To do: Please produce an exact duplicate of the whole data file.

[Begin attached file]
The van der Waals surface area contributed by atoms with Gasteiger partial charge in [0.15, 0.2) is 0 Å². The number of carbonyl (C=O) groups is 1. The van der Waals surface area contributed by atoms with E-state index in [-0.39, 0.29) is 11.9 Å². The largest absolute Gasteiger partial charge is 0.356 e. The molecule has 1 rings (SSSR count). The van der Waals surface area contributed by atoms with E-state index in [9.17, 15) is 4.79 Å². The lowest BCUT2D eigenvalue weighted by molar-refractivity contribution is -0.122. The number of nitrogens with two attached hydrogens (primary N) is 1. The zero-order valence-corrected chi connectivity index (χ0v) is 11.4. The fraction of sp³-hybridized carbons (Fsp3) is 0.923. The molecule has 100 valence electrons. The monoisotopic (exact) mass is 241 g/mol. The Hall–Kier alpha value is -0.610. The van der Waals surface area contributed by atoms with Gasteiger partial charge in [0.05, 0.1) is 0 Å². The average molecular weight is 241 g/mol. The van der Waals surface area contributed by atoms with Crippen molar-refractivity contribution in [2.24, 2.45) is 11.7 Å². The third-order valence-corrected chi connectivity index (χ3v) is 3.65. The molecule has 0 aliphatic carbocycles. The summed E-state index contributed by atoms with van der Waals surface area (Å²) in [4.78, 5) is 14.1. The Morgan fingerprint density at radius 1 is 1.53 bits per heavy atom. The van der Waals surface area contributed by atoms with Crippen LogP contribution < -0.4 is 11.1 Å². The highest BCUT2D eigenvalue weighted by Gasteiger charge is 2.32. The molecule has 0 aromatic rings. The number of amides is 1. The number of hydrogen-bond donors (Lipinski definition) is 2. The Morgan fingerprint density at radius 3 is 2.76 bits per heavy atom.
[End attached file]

The van der Waals surface area contributed by atoms with Gasteiger partial charge in [0.15, 0.2) is 0 Å². The number of carbonyl (C=O) groups is 1. The van der Waals surface area contributed by atoms with E-state index in [-0.39, 0.29) is 11.9 Å². The largest absolute Gasteiger partial charge is 0.356 e. The molecule has 1 rings (SSSR count). The van der Waals surface area contributed by atoms with E-state index in [9.17, 15) is 4.79 Å². The lowest BCUT2D eigenvalue weighted by molar-refractivity contribution is -0.122. The number of nitrogens with two attached hydrogens (primary N) is 1. The zero-order valence-corrected chi connectivity index (χ0v) is 11.4. The fraction of sp³-hybridized carbons (Fsp3) is 0.923. The molecule has 100 valence electrons. The monoisotopic (exact) mass is 241 g/mol. The Hall–Kier alpha value is -0.610. The van der Waals surface area contributed by atoms with Gasteiger partial charge in [0.05, 0.1) is 0 Å². The average molecular weight is 241 g/mol. The van der Waals surface area contributed by atoms with Crippen molar-refractivity contribution in [2.24, 2.45) is 11.7 Å². The third-order valence-corrected chi connectivity index (χ3v) is 3.65. The molecule has 0 aliphatic carbocycles. The summed E-state index contributed by atoms with van der Waals surface area (Å²) in [4.78, 5) is 14.1. The Morgan fingerprint density at radius 1 is 1.53 bits per heavy atom. The van der Waals surface area contributed by atoms with Crippen LogP contribution < -0.4 is 11.1 Å². The highest BCUT2D eigenvalue weighted by Gasteiger charge is 2.32. The molecule has 0 aromatic rings. The number of amides is 1. The number of hydrogen-bond donors (Lipinski definition) is 2. The Morgan fingerprint density at radius 3 is 2.76 bits per heavy atom.